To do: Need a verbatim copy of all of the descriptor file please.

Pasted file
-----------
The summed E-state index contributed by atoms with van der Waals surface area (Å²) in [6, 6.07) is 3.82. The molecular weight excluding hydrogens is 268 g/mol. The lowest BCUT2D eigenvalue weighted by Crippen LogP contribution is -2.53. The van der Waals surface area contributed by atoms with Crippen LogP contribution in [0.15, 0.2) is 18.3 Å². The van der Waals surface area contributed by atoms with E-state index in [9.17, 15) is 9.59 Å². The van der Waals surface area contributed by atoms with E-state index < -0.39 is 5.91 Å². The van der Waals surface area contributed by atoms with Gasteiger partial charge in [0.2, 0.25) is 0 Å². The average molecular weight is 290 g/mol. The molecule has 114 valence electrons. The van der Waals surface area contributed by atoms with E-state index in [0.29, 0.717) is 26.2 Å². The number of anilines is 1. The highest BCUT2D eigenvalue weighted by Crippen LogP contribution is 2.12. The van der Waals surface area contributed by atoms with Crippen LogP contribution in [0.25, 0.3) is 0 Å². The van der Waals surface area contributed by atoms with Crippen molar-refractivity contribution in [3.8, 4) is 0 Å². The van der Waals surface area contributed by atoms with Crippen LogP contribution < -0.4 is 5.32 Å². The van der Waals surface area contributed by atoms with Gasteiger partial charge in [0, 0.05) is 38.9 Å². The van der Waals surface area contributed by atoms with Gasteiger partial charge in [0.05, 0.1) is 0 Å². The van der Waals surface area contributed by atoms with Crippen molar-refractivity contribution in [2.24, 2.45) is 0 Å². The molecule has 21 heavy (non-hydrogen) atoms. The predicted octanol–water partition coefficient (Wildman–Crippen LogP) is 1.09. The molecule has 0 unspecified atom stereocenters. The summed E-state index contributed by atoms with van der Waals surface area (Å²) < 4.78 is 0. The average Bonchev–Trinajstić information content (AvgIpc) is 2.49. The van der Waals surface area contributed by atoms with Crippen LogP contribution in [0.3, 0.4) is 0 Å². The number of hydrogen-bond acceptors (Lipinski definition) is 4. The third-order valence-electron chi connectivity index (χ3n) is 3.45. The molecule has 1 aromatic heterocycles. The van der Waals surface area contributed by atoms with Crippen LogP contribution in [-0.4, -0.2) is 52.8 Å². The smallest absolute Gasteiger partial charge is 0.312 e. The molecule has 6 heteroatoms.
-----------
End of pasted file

The summed E-state index contributed by atoms with van der Waals surface area (Å²) in [6, 6.07) is 3.82. The molecular weight excluding hydrogens is 268 g/mol. The lowest BCUT2D eigenvalue weighted by Crippen LogP contribution is -2.53. The van der Waals surface area contributed by atoms with Crippen LogP contribution in [0.15, 0.2) is 18.3 Å². The van der Waals surface area contributed by atoms with E-state index in [9.17, 15) is 9.59 Å². The van der Waals surface area contributed by atoms with E-state index < -0.39 is 5.91 Å². The van der Waals surface area contributed by atoms with Gasteiger partial charge in [0.2, 0.25) is 0 Å². The average molecular weight is 290 g/mol. The molecule has 114 valence electrons. The van der Waals surface area contributed by atoms with E-state index in [0.29, 0.717) is 26.2 Å². The number of anilines is 1. The highest BCUT2D eigenvalue weighted by Crippen LogP contribution is 2.12. The van der Waals surface area contributed by atoms with Crippen LogP contribution in [0.25, 0.3) is 0 Å². The van der Waals surface area contributed by atoms with Crippen molar-refractivity contribution in [3.8, 4) is 0 Å². The van der Waals surface area contributed by atoms with Crippen LogP contribution < -0.4 is 5.32 Å². The van der Waals surface area contributed by atoms with Gasteiger partial charge in [0, 0.05) is 38.9 Å². The van der Waals surface area contributed by atoms with Gasteiger partial charge in [0.05, 0.1) is 0 Å². The van der Waals surface area contributed by atoms with Crippen molar-refractivity contribution in [2.24, 2.45) is 0 Å². The molecule has 21 heavy (non-hydrogen) atoms. The predicted octanol–water partition coefficient (Wildman–Crippen LogP) is 1.09. The molecule has 0 unspecified atom stereocenters. The summed E-state index contributed by atoms with van der Waals surface area (Å²) < 4.78 is 0. The average Bonchev–Trinajstić information content (AvgIpc) is 2.49. The van der Waals surface area contributed by atoms with Crippen LogP contribution in [0.3, 0.4) is 0 Å². The number of hydrogen-bond acceptors (Lipinski definition) is 4. The third-order valence-electron chi connectivity index (χ3n) is 3.45. The molecule has 1 aromatic heterocycles. The van der Waals surface area contributed by atoms with Crippen LogP contribution in [-0.4, -0.2) is 52.8 Å². The smallest absolute Gasteiger partial charge is 0.312 e. The molecule has 6 heteroatoms.